Mas non quiero dar un tan grande imperio
A ome quien letras non sea sabido.
Por ende fingime la sphinge Thebana
E

yuso de cifras propuse verdades
Maguer sea escura por ella sepades
Ca las sus palabras non son cosa vana
Si aveis entendido esta grande arcana
Non lo pongais en conversacion
Guardaldo en la cifra de aquesta impresion
Si vos entendeis como esto se esplana.
Mi alma presume è lo pronostica
Segund que los astros falla en tal sazon
Ca aquel a quien diere el cielo este don
A ser como rey el cielo lo aplica
Empero segundo de cosa non chica
Aquesto tesoro, avra de tener
Ca segundo a demas de gran menester
Mas
que

fue Midas a tal sera rica.

So when our work in this our sphere was done,
Deucalion to wend sublimely o'er the rest;
And proudly dominant he stood confest
On the tenth mountain—thence look'd kindly on
The sovereign sire who offered him a crown ;
Or empires vast for his reward, or gold
From his vast treasure, for his heirs, untold-
So bold and resolute was Deucalion.
I'll give you honest counsel, if you be
My kinsman or my countryman, if e'er
This gift be your's, its treasures all confer
On him who shall unveil the mystery;
Offer him all, and offer cheerfully,
And offer most sincerely; weak and small
Is your best offering—tho' you offer all-

Your recompense may be eternity.”

A long inexplicable solution follows. Thirty-five paragraphs, or stanzas, made up of cyphers, with an alphabet key at the end. Every letter has a variety of representatives; and as the pursuit of that, which when found would be wholly worthless, gives little encouragement to patient industry, (though life itself is, alas! but too crowded with shadows, chaced with an earnestness equal to their unsubstantiality), no busy idler has been yet found to open the door of this sacred arcanum-an arcanum richer than Potosi, or the caves of Sinbad.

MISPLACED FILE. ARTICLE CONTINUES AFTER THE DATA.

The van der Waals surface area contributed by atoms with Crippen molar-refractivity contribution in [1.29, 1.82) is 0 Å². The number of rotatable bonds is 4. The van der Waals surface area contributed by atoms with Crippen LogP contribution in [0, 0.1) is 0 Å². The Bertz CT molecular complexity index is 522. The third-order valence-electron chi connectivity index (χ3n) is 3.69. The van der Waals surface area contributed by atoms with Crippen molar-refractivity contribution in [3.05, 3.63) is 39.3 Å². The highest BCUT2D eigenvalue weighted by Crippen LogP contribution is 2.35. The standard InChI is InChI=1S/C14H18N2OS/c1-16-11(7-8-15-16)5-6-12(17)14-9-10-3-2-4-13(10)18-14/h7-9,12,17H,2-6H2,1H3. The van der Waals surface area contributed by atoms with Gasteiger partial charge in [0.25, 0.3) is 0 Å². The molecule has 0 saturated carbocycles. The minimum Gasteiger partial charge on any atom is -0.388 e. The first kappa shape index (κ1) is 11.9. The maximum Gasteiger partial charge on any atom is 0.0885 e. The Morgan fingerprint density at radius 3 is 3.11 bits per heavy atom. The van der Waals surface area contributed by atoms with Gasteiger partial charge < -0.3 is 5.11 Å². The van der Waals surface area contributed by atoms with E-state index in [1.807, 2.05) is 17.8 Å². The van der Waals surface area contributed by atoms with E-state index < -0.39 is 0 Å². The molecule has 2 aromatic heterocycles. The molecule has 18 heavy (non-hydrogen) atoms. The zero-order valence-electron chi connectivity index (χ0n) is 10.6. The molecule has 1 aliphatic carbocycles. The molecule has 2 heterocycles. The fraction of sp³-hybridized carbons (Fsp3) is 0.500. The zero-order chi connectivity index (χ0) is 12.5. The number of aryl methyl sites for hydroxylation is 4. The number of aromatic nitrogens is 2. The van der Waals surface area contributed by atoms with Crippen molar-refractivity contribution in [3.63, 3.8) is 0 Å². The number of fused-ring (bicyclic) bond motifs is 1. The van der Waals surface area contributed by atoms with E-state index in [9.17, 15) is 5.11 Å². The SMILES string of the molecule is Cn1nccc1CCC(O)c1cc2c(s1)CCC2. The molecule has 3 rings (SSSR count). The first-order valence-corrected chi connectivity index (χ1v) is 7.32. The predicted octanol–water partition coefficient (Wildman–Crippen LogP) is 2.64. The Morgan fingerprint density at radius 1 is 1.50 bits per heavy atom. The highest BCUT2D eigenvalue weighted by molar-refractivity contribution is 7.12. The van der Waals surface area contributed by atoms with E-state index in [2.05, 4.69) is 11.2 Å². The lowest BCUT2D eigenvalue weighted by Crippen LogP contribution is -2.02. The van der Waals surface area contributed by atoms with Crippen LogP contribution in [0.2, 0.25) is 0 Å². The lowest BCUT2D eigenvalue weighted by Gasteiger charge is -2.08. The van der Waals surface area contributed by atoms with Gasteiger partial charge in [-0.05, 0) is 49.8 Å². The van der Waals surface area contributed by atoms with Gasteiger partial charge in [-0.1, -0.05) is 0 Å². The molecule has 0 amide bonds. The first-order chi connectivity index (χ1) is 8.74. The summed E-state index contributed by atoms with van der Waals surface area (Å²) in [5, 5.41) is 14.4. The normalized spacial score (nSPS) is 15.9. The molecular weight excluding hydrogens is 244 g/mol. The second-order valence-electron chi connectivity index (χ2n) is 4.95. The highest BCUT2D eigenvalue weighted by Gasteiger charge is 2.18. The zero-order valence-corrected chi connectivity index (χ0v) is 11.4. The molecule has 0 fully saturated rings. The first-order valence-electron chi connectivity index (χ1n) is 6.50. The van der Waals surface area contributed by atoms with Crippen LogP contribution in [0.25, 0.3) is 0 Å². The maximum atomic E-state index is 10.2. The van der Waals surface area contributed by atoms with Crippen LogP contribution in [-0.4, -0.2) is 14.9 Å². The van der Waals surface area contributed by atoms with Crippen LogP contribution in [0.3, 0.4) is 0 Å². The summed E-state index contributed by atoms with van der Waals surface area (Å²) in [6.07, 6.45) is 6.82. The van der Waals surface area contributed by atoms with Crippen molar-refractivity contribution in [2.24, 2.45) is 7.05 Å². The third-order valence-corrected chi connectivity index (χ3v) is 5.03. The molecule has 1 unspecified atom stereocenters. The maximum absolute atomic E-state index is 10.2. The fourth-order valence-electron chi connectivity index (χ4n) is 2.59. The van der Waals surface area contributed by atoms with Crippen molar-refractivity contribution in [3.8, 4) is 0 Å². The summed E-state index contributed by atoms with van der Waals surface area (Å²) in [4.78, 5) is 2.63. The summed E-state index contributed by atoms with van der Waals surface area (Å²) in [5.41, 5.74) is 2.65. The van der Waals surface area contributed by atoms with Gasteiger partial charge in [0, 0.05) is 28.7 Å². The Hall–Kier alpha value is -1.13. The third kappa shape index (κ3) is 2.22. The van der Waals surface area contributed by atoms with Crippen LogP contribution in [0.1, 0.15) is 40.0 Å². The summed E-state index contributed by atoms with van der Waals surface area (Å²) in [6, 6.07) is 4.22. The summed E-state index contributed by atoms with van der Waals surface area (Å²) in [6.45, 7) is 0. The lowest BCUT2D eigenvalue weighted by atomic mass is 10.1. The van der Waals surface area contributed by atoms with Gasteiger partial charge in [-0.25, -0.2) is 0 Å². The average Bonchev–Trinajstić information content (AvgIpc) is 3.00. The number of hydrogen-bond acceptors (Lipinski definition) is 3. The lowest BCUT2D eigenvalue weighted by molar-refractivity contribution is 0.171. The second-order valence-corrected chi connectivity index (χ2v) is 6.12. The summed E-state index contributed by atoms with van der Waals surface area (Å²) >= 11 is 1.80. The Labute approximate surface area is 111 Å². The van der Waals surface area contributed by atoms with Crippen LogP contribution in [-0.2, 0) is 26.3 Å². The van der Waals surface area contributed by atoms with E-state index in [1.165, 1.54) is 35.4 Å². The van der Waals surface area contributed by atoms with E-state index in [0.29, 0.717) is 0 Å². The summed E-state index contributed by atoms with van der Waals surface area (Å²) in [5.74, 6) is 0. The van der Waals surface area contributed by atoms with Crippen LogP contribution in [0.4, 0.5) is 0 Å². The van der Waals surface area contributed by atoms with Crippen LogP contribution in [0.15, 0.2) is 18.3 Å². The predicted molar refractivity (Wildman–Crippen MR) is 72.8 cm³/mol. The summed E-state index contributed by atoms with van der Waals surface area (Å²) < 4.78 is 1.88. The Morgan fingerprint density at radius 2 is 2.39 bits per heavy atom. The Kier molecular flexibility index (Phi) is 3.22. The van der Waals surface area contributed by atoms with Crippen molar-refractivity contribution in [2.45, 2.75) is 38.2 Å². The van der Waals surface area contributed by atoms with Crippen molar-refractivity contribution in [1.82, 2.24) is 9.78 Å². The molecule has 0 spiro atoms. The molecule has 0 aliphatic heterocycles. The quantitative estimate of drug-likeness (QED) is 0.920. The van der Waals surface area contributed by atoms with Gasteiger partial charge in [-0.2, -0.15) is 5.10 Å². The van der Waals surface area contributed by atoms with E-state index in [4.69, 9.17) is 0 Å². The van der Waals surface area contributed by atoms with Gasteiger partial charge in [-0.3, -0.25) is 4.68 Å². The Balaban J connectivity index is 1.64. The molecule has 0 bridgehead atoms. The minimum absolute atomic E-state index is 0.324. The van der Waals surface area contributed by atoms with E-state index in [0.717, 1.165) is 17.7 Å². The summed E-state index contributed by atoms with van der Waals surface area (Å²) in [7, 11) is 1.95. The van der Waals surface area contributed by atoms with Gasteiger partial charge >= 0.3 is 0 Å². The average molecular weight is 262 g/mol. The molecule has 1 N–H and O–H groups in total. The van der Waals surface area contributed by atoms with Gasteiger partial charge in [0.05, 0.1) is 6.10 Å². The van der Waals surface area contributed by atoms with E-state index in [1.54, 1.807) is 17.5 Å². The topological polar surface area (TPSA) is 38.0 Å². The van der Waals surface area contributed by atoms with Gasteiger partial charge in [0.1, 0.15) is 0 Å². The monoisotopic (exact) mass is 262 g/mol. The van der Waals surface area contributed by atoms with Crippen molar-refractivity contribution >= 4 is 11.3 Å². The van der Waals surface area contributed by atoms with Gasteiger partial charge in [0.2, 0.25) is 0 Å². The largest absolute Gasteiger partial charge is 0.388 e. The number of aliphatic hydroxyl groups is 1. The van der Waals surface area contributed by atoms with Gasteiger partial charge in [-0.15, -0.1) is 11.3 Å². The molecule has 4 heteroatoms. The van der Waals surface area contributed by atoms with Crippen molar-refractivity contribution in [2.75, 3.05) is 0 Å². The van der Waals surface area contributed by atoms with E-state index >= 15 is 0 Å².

Finido esta obra por nuestra horizonte
Subia la imagem de Deucalion
El cual dominante por aplicacion
Citaba el señor del decimo monte
Esta promete corona en la fronte
O gran principado por sus catamientos
O dar el tesoro a los nacimentos
Ca aquesta figura en algo les monte.
Si sois de mi patria o mi parentela
Consejo vos quiero dar non pequeño
Ca si del tesoro vos fueredes dueño
Lo deis todo à aquel que a vos lo revela
Con esto seredes señor esta tela
Si la dais a quien aquesto es poquito
Cabien tiene otro tesoro infinito
Eterno e librado de toda procela."